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Many health workers may already have had COVID-19

Friday August 7th 2020

The majority UK healthcare workers may already have been infected with COVID-19, according to new research out today.

Researchers at the University of East Anglia and University College London have found a high prevalence of anosmia cases among healthcare workers between mid-February and mid-April.

However, it was not until May that Public Health England added anosmia to the list of symptoms for COVID-19.

Correspondence in today’s The Lancet Microbe reveals 168 out of 262 healthcare staff at London's Barts Health NHS Trust, one of the largest NHS trusts in the UK, who answered questionnaires had had anosmia in the period covered.

Senior author Prof Carl Philpott, from UEA's Norwich Medical School, said: “Smell loss as a symptom of COVID-19 is particularly important for healthcare professionals because they are at the frontline of pandemic - and at high risk of both contracting and spreading the virus.

“In many cases smell loss can be the only symptom of COVID-19 or accompanied by mild symptoms. We wanted to find out how widespread smell loss has been among healthcare workers.”

The survey revealed that 73 (27.9%) of the participant, who completed the questionnaire between April 17 and 23, had been tested for COVID-19, of whom 56 (76.7%) were positive.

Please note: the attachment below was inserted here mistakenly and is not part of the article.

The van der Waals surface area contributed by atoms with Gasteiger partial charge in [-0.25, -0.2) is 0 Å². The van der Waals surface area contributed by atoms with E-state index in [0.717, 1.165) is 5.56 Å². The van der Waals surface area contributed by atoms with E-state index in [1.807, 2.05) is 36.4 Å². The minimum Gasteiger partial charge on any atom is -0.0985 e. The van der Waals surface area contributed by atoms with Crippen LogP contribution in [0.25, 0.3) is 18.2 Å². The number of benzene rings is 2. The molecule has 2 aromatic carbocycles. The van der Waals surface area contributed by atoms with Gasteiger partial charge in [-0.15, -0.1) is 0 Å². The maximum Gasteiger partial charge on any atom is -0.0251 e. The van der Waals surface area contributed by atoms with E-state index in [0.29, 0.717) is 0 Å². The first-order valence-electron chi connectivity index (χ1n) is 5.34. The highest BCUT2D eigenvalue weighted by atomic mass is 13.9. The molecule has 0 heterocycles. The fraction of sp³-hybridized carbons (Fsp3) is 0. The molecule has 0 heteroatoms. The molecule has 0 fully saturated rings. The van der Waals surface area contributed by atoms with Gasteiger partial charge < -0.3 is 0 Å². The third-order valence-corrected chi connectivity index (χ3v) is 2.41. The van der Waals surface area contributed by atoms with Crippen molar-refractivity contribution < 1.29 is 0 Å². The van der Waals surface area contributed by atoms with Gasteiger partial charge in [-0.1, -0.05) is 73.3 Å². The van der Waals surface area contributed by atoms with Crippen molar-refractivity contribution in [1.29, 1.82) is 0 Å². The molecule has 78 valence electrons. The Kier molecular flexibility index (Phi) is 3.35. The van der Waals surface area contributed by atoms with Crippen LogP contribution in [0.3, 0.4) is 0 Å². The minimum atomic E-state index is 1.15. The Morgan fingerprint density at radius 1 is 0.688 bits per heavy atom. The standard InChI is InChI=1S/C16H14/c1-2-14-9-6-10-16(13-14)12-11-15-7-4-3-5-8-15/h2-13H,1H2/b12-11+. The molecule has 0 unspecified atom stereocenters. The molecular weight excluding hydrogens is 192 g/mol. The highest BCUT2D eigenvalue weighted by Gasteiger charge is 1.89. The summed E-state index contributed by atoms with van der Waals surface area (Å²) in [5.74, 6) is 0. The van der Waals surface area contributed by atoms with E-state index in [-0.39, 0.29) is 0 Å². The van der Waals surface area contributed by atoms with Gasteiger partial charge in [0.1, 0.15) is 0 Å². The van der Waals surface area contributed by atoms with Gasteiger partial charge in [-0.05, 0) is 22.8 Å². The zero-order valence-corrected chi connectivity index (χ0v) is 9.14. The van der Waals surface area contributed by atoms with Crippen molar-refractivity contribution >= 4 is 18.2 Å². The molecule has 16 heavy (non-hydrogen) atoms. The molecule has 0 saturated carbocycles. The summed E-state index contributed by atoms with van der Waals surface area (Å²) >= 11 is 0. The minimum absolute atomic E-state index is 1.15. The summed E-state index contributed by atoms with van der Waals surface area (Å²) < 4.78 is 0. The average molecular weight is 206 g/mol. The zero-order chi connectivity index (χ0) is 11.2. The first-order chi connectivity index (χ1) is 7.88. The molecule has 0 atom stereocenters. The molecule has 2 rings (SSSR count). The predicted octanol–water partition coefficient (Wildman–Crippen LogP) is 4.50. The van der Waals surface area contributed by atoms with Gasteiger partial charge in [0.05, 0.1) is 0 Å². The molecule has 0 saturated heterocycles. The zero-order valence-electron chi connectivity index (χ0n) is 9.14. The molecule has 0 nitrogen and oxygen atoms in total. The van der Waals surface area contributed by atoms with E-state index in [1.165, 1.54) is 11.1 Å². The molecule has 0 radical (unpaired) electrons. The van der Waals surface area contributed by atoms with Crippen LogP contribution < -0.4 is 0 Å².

Prof Carl Philpott said: “We also found a strong association between smell loss and the positive COVID-19 test results, with those who had lost their sense of smell being almost five times more likely to test positive.

“This suggests that a large proportion of healthcare workers may have already been infected with COVID-19, with only mild symptoms.”

He added that similar results are likely to be recorded at other NHS trusts.

“Cases like this most likely went undiagnosed at the time because of a lack of awareness about smell loss as a symptom,” said Prof Philpott.

“This is really important because healthcare professionals are at the frontline of the pandemic and are at high risk of both contracting and spreading coronavirus.

“There is a need for awareness and early recognition of anosmia as a means to identify, urgently test and isolate affected healthcare workers in order to prevent further spread of disease.”

A follow-up survey in May found that 47% of respondents’ sense of smell and taste had completely recovered. A further 42% said they had partially recovered their sense of smell and taste, while 7% still had anosmia.

Another survey has taken place at two Norfolk hospitals and in two hospitals in the North West and those results are due to be published soon.

Lechner M, Counsell N, Liu J et al. Anosmia/hyposmia in healthcare workers with a SARS-CoV-2 infection. The Lancet Microbe 6 August 2020.

Tags: Flu & Viruses | NHS | UK News

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